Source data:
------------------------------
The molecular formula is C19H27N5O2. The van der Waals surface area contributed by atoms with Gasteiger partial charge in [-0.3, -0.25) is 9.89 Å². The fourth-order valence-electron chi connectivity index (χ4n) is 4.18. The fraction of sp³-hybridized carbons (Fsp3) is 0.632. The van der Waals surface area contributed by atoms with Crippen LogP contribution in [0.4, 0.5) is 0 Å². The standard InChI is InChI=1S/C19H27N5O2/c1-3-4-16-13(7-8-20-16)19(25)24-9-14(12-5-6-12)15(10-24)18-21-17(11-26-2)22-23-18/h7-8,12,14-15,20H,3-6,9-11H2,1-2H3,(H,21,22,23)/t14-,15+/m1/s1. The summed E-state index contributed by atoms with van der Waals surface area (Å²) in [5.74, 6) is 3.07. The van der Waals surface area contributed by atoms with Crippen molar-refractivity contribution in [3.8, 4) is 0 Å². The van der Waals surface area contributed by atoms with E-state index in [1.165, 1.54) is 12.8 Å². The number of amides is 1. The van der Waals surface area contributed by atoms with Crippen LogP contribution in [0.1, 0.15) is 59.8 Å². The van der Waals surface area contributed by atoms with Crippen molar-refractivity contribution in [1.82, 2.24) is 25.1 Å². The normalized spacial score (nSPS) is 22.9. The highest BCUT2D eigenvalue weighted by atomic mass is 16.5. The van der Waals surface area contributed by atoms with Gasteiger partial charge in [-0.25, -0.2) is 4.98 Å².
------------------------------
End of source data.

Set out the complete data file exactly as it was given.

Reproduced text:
The molecular formula is C19H27N5O2. The van der Waals surface area contributed by atoms with Gasteiger partial charge in [-0.3, -0.25) is 9.89 Å². The fourth-order valence-electron chi connectivity index (χ4n) is 4.18. The fraction of sp³-hybridized carbons (Fsp3) is 0.632. The van der Waals surface area contributed by atoms with Crippen LogP contribution in [0.4, 0.5) is 0 Å². The standard InChI is InChI=1S/C19H27N5O2/c1-3-4-16-13(7-8-20-16)19(25)24-9-14(12-5-6-12)15(10-24)18-21-17(11-26-2)22-23-18/h7-8,12,14-15,20H,3-6,9-11H2,1-2H3,(H,21,22,23)/t14-,15+/m1/s1. The summed E-state index contributed by atoms with van der Waals surface area (Å²) in [5.74, 6) is 3.07. The van der Waals surface area contributed by atoms with Crippen molar-refractivity contribution in [3.8, 4) is 0 Å². The van der Waals surface area contributed by atoms with E-state index in [1.165, 1.54) is 12.8 Å². The number of amides is 1. The van der Waals surface area contributed by atoms with Crippen LogP contribution in [0.1, 0.15) is 59.8 Å². The van der Waals surface area contributed by atoms with Crippen molar-refractivity contribution in [1.82, 2.24) is 25.1 Å². The normalized spacial score (nSPS) is 22.9. The highest BCUT2D eigenvalue weighted by atomic mass is 16.5. The van der Waals surface area contributed by atoms with Gasteiger partial charge in [-0.25, -0.2) is 4.98 Å².